Reports on the “growing refugee crisis” in Europe have continued for months now. What many overlook are the hidden abuses often experienced at the hands of smugglers (and increasingly traffickers) on their journey to Europe. The dangers in this are evident, yet rarely talked about.
People smuggling has become big business. Rob Wainwright, who is the director of The European Police (Europol), spoke to The Independent about recent trends and figures revealing that in 2015 smugglers made between USD 3-6 billion for refugees in Europe alone.
“The criminal networks stretch from sub-Saharan Africa to Scandinavia, with tens of thousands of people involved in the trade. Mr Wainwright said that Europol identified 10,700 suspects last year alone, hinting at the scale of the illicit enterprise. The facilitators range from petty criminals, making fake passports, to taxi drivers taking migrants across countries and over borders, to established organized crime syndicates.”
— Charlotte McDonald-Gibson, The Independent
Natural disasters, war, famine ... all these make people vulnerable to traffickers. People become desperate, willing to do anything to get their family to a safe place. Those who flee such situations legally are not immune to these risks either. Reports of rape, kidnappings, theft, and bribes are common issues on the refugee highway.
According to a recent article in The Guardian, children are a particular target in this crisis:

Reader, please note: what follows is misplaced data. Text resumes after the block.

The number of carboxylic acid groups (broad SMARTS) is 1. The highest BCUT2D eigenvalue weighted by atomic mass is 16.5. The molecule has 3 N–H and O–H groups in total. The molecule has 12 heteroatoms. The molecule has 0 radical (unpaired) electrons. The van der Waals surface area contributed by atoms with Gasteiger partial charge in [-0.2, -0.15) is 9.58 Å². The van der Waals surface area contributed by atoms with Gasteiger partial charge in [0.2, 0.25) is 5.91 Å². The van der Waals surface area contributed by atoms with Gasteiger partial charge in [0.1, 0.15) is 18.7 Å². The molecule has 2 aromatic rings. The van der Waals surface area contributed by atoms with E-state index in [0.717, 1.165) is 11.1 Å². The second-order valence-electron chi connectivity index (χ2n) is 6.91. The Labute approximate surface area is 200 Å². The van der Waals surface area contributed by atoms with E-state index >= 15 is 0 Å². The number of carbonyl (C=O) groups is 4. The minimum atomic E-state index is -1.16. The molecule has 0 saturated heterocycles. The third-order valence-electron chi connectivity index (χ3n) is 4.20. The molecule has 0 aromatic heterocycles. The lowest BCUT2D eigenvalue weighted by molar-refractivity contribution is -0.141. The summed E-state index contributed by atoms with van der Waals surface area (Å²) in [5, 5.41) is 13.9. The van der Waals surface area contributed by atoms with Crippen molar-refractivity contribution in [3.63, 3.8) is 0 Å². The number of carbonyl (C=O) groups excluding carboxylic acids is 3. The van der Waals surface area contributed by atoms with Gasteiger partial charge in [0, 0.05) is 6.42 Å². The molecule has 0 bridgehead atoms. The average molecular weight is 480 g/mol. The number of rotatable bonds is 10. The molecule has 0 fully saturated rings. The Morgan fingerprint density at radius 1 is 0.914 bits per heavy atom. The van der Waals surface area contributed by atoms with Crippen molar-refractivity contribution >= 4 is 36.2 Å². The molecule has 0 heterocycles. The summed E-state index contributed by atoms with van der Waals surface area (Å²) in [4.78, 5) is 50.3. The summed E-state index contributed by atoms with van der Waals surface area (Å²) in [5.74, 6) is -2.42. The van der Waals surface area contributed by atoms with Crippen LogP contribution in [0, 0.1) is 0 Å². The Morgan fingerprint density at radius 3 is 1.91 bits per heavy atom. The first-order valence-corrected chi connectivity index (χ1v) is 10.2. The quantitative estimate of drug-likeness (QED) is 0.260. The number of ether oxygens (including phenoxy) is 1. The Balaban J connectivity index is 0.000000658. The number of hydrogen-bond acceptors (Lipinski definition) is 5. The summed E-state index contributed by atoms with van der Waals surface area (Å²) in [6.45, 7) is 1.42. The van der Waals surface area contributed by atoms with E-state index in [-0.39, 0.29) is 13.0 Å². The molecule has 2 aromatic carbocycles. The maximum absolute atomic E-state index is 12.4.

"At least 10,000 unaccompanied child refugees have disappeared after arriving in Europe, according to the EU’s criminal intelligence agency. Many are feared to have fallen into the hands of organised trafficking syndicates."
How does this reality impact efforts at integrated community transformation?
If we’re working with refugees it’s important to be aware that most of the people we serve have encountered smugglers. Some may even now find themselves in some sort of bonded labor to pay off “their debts” or run the risk of being outed as illegal immigrants. Sexual abuse is a common way of controlling others, and may also be part of their journey—or their current reality. We need to be looking for signs of this and be prepared to respond to their needs in a holistic way.
The needs of people flooding into Europe consist of more than food, water, and a roof over their heads, though these are real needs. There is trauma, grief, and pain—some of which comes from human trafficking. Jesus knows suffering firsthand and enters into that, meeting every person where they are in the midst of their unique story—no matter how traumatic it may be. He’s invited us to be part of that story.
How should we respond when we encounter human trafficking among refugees?
Countries vary widely on procedures for handling cases of trafficking. It’s important to learn what these are in your community, seek legal counsel, and form a strategy to guide your response. If you’re part of ITeams you have the resources of specialists available to you.
Here are some places to start...